A CMS is a ‘content management system’ and it is the system that lets you organise and manage the information and content on your website. Without a content management system it can be difficult and time consuming to update your website. There are a variety of CMSs on offer and which one you choose may depend on what kind of website you have.

WordPress is more suited to websites that are focussed on content – blogs in particular – and can be good with high levels of traffic. However if your website is quite graphics-based, a different CMS like Drupal may be more appropriate. Content Management Systems like Drupal or Joomla are also particularly well suited for e-commerce websites or social networking.


4. A Design

A key part of any website is its design. Not thinking about how your website will look and function is like setting up a shop but not giving any thought to the decoration or layout – an attitude that can actually put visitors and customers off doing business with you. If you feel that you know about design and web trends then you may be able to do this yourself but for many people it is easier to hire the services of a professional.

Professional web design companies will be able to create a fresh, modern design and in most cases will have a development team who can actually build the website for you. Using professionals can take a lot of the stress out of the design process leaving you to think about other important issues.

You should make sure that your website is tested throughout the design and development process. You don’t want to create your website only to realise that it does not look right in a particular browser or certain functionality does not actually work. Test your pages in the main browsers, Chrome, Firefox, Safari and IE, and make sure that your web page code is free of errors.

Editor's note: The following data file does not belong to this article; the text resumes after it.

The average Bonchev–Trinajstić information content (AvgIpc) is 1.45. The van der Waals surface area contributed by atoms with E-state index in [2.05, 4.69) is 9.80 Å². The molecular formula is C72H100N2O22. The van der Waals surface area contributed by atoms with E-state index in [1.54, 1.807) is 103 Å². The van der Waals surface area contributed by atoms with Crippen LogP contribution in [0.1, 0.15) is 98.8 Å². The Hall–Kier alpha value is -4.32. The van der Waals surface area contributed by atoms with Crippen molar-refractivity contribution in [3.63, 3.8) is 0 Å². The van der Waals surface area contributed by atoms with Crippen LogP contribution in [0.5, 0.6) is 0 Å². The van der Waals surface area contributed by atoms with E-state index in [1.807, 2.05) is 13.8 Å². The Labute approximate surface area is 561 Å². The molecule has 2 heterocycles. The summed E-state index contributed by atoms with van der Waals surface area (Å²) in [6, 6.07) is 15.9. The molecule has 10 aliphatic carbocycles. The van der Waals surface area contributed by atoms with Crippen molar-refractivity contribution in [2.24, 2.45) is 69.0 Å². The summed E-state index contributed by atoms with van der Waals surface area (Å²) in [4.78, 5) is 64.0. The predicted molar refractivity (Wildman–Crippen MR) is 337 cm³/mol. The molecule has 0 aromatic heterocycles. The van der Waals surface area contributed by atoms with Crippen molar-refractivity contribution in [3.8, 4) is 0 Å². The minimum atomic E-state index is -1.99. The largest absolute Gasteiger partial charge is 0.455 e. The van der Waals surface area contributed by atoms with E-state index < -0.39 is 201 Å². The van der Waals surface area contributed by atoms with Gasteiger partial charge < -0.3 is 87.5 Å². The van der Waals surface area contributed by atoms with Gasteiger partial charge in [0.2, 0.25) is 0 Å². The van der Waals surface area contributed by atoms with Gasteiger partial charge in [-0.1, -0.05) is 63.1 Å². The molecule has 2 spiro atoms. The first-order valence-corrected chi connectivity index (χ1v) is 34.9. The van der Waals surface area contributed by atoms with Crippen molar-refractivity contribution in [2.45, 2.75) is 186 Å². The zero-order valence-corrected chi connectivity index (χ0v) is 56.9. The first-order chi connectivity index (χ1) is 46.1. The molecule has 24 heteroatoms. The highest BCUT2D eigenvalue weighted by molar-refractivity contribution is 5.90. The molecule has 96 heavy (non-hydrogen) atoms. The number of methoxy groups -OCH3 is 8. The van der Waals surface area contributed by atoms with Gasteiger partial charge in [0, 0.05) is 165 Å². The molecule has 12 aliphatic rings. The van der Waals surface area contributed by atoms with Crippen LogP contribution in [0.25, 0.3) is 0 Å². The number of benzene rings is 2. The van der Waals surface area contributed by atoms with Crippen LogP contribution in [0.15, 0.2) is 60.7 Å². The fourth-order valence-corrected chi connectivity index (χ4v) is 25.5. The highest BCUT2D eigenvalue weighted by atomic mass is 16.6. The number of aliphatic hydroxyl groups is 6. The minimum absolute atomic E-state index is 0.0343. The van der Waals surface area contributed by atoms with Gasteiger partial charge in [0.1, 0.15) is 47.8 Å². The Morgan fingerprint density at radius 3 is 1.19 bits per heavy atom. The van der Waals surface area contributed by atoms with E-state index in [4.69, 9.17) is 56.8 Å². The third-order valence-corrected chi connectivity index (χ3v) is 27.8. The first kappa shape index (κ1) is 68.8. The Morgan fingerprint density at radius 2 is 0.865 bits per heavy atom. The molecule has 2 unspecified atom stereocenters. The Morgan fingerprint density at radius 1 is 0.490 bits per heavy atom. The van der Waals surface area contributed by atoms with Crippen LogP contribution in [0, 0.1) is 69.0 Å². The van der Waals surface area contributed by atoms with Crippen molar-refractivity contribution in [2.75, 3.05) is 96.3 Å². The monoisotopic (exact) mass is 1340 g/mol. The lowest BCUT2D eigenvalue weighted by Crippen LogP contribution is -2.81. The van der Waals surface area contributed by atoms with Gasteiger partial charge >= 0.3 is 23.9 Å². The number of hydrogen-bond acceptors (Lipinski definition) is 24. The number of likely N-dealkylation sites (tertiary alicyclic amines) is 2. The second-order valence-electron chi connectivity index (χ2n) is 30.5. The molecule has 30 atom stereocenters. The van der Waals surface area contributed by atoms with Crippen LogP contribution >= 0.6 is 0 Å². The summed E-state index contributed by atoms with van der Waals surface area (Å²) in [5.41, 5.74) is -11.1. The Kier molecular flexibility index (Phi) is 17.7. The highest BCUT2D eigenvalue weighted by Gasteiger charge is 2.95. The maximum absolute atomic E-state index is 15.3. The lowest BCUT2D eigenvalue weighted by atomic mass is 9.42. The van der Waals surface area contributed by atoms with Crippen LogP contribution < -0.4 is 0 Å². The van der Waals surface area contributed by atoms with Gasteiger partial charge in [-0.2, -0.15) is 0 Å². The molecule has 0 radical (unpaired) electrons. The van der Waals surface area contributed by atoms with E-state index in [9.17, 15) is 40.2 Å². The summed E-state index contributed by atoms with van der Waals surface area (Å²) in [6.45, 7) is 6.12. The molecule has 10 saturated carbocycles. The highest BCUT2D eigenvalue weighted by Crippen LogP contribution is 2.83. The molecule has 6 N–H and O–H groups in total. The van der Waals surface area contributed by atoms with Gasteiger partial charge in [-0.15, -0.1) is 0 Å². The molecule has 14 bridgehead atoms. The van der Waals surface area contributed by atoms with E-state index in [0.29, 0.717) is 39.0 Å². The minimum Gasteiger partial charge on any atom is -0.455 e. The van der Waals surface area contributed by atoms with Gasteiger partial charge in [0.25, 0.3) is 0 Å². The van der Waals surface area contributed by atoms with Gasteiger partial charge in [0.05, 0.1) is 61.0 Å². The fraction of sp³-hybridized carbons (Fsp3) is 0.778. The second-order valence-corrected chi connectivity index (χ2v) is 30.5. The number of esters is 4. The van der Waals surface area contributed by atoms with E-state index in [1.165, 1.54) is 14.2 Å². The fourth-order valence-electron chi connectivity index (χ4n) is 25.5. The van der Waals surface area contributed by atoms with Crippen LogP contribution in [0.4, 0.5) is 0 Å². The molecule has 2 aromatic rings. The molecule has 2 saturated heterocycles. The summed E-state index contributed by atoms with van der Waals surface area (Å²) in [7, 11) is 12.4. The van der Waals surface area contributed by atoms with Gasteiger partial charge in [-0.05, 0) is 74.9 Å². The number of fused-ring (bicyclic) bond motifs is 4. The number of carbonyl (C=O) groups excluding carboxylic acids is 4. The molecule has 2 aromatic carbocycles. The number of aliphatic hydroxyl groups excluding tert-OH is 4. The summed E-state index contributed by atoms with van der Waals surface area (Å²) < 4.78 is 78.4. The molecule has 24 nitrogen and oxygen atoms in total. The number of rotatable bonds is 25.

5. The Content

If you want people to come to your website and not leave straightaway you will need to create high quality content. Creating good quality content that people want to look at will help to attract new visitors to your website and will make them stay longer on your website. If you don’t create useful content your visitors will not come back. It is also beneficial from a search engine perspective – Google is constantly adapting and improving its algorithm so that more emphasis is put on useful and high-quality content. Focusing on content can help you to improve your rankings in the search engines.


6. The Data

Finally, it is useful to start tracking your website metrics as this can tell you a lot about how well your website is doing. An analytics package or programme can show you how many people are visiting your website and their activity. Monitoring your analytics can help you to see whether any changes to make to the website or your advertising are making a positive difference. Keeping track of your analytics is obviously not a required step but can be hugely useful.

Comments & Questions

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  • ladydeonne profile image

    Deonne Anderson 

    5 years ago from Florence, SC

    Very succinct and to the point information on creating a website for your business. Voted up and useful.